Public spending body to investigate £120million ‘festival of Brexit’
A public spending body are set to investigate the £120million of taxpayers’ money spent on the ‘festival of Brexit’.
- READ MORE: When Brexit is set to cost the UK music industry hundreds of millions, the planned “festival of Brexit” strikes a sour note
The event, which was first touted under Theresa May’s government, was described as a showcase for “the UK’s unique strengths in creativity and innovation” after leaving the European Union – with comparisons being made to the 1951 Festival of Britain.
While critics have consistently questioned the estimated £120m cost of the festival, planning took a step forward in 2020 when organisers called for “daring, new and popular” ideas that will unite the nation. The much-maligned event then rebranded as Unboxed and revealed details of its 2022 event.
Since opening in March of this year despite numerous objections, the festival – dubbed ‘Unboxed: Creativity in the UK’ – has reportedly welcomed just 240,000 visitors, a fraction of the 66 million originally hoped for, and MPs in a cross-party parliamentary committee have asked the National Audit Office (NAO) to look into how the money was spent.
After the Digital, Culture, Media and Sport (DCMS) committee called for the investigation and called Unboxed an “irresponsible use of public money,” the new committee’s chairman, Conservative MP Julian Knight, said: “That such an exorbitant amount of public cash has been spent on a so-called celebration of creativity that has barely failed to register in the public consciousness raises serious red flags about how the project has been managed from conception through to delivery.”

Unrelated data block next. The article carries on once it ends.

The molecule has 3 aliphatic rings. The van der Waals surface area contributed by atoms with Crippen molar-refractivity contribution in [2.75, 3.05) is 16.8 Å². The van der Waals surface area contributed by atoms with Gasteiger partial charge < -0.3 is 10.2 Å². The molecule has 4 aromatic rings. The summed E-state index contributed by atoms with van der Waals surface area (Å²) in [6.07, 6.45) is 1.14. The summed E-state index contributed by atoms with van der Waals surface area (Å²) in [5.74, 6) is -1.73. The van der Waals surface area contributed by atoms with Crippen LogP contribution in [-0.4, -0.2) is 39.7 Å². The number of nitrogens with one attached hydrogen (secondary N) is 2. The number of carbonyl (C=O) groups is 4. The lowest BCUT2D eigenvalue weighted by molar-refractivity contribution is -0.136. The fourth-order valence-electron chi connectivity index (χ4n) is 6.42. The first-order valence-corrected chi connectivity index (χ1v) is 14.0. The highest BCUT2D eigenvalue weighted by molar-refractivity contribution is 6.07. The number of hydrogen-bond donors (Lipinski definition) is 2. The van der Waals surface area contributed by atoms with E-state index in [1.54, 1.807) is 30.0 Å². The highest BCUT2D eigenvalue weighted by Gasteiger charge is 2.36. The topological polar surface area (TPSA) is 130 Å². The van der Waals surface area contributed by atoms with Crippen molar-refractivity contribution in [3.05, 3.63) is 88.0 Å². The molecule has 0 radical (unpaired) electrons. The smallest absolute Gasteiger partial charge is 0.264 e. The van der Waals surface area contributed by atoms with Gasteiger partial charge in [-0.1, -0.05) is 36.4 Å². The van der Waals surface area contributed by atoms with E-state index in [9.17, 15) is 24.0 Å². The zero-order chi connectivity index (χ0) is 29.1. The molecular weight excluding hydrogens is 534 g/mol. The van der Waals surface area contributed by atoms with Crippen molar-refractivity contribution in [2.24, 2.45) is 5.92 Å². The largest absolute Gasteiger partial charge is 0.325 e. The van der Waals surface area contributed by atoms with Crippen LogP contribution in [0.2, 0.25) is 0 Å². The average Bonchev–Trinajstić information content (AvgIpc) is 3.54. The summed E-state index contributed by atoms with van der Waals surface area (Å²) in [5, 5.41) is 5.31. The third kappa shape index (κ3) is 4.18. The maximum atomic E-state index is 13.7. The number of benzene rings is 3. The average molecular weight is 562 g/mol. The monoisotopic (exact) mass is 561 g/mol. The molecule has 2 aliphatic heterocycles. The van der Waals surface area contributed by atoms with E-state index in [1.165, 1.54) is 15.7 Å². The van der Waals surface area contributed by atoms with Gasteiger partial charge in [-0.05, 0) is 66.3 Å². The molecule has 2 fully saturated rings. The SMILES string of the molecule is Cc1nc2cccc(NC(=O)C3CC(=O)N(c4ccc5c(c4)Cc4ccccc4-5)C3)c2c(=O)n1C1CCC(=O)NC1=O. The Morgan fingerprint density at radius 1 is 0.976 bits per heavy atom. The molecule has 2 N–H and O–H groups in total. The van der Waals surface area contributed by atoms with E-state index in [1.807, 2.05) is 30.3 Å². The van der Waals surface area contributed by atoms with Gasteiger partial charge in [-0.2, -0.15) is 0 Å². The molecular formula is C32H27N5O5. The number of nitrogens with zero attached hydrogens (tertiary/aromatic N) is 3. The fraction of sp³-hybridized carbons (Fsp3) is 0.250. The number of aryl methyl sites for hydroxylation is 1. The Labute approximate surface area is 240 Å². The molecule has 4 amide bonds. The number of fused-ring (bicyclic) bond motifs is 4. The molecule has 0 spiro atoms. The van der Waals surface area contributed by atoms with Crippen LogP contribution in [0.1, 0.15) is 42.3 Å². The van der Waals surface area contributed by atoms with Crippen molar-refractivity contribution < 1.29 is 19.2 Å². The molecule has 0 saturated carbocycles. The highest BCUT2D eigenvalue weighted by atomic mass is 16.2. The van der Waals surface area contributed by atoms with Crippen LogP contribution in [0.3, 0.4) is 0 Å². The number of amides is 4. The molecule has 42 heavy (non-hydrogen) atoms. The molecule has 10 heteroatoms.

The cross-party parliamentary committee have raised concerns that taxpayers’ money was “frittered away” on the project while bringing “so little” in return.
Back in early 2021, campaigners called on the government to ditch controversial efforts for the festival and use the money to fund COVID recovery efforts as the pandemic continued.
Last year, the Music Venue Trust also called on the government to cancel the event and use the money to instead secure the future of Britain’s grassroots culture amid the pandemic.
In an open letter and new petition, the Music Venue Trust called upon the government to immediately announce legal measures to temporarily close venues amid the coronavirus outbreak, cancel their planned Festival of Brexit in 2022, and reallocate that money to fund arts spaces through this difficult time.
“What we’ve asked is for them to cancel the Festival Of Britain 2022, for which there is already a £122million culture budget allocated,” MVT boss Mark Davyd told NME. “We want them to take that money and put it into a cultural infrastructure hardship relief fund. That money is sufficient to support venues during a temporary period of closure.”
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